Getting To The Heart of MedTech
Cardiovascular medical devices are an exciting and fast-moving field, home to groundbreaking technologies and bold new therapies.
But when the range of cardiovascular devices covers everything from the stethoscope up to life-saving interventional devices, it can be tough to see the path ahead for your unique product.
In this series of blogs, we’ll demystify the regulatory process for cardiovascular medical devices and break down the FDA departments, federal regulations, product codes, and more that apply to this field.
1) How does FDA define cardiovascular devices?
Cardiovascular medical devices are defined in Part 870 of Title 21 of the Code of Federal Regulations.
They are devices “used to diagnose and treat heart disease and related health problems.”
Though this definition is plainly stated, FDA has an entire office dedicated to cardiovascular devices and their variety of indications, risk profiles, and technological characteristics.
Handling of the regulatory and lifecycle review of all devices in the cardiovascular space, as defined by 21 CFR 870, is done here.
2) Cardiovascular Devices and Intended Uses
The cardiovascular device office is split into three divisions. The division you engage with will depend on the intended uses of your device:
The Division of Cardiac Electrophysiology, Diagnostics and Monitoring Devices (DHT2A)
- Blood Pressure and Flow Devices
- Cardiac Ablation, Mapping, and Imaging Devices
- External Heart Rhythm and Rate Devices
- Implantable Electrophysiology Devices
The Division of Circulatory Support, Structural and Vascular Devices (DHT2B)
- Cardiac Occluders and Hemostasis Devices
- Circulatory Support Devices
- Heart Valve Devices
- Vascular and Endovascular Devices
The Division of Coronary and Peripheral Interventional Devices (DHT2C)
- Coronary Interventional Devices
- Peripheral Interventional Devices
- Plaque Modification Devices
3) The Importance of Product Codes
As with all other types of medical devices, every cardiovascular device will have a product code, a risk level, and a submission type associated with it by FDA.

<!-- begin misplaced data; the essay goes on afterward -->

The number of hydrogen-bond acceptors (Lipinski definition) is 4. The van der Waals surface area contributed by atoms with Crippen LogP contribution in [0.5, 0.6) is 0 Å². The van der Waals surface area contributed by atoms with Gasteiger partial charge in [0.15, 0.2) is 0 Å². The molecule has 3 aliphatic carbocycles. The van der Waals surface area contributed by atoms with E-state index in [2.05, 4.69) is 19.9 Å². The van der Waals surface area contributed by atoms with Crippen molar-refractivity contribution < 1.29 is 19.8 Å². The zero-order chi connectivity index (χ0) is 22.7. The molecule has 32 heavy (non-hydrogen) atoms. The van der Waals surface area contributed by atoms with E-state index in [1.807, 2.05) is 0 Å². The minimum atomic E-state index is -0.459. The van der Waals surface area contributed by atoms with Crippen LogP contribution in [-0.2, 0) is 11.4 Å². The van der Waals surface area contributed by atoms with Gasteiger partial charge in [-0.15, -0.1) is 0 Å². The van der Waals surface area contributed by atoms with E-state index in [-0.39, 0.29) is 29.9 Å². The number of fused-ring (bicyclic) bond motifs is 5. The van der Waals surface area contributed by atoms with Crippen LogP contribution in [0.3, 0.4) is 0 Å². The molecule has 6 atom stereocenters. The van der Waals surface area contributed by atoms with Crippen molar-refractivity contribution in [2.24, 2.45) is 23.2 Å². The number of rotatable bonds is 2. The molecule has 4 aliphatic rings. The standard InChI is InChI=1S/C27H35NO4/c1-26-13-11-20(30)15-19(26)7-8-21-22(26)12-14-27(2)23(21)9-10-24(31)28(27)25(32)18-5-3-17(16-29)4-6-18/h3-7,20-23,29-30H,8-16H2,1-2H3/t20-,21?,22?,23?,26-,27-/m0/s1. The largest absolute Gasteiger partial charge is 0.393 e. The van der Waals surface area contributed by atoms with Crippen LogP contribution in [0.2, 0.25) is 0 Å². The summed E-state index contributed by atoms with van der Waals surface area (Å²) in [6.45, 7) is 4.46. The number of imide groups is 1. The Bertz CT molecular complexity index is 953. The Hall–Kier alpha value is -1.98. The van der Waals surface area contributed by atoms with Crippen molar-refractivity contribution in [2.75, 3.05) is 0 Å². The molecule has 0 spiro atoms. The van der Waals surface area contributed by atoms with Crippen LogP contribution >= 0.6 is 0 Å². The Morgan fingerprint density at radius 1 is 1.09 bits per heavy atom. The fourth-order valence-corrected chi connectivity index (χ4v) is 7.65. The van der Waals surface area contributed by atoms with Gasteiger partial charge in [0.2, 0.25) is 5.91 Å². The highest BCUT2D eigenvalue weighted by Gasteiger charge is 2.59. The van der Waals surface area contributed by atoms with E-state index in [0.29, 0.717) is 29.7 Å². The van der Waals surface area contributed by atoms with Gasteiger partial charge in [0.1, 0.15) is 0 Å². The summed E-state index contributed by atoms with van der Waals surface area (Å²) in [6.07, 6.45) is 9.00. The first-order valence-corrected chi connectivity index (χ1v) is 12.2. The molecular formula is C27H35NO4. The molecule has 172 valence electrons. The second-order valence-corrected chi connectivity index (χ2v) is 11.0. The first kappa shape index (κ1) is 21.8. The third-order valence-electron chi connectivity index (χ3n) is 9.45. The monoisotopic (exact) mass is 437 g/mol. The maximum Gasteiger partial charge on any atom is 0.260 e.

Your device may be anything from a low-risk, 510(k) exempt phonocardiograph, to a moderate-risk, 510(k)-eligible automatic tourniquet, all the way up to a high-risk, PMA-eligible valve repair device.
The regulatory process and data requirements will vary greatly from one product code to another.
This is why one of the most important steps that you can take as you get ready to present your device to FDA is to identify the right product code to base your product development, regulatory, and testing plans on.
The good news is that there are two effective techniques for finding these product codes:
One - You can identify devices on the market that are similar to yours and determine which product code(s) they fall under, and
Two - You can utilize FDA’s product classification database to identify which code(s) fits best
This concludes our overview of cardiovascular devices and how the FDA regulates them.
We’ll dive deeper into the various types and the best strategies for bringing them to FDA in future installments of this series.
If you have a cardiovascular device, we’d love to hear from you. Reach out to a Proxima CRO regulatory consultant, and we’ll help understand the best regulatory path for your product.
Next up is cardiovascular wearables, so stay tuned!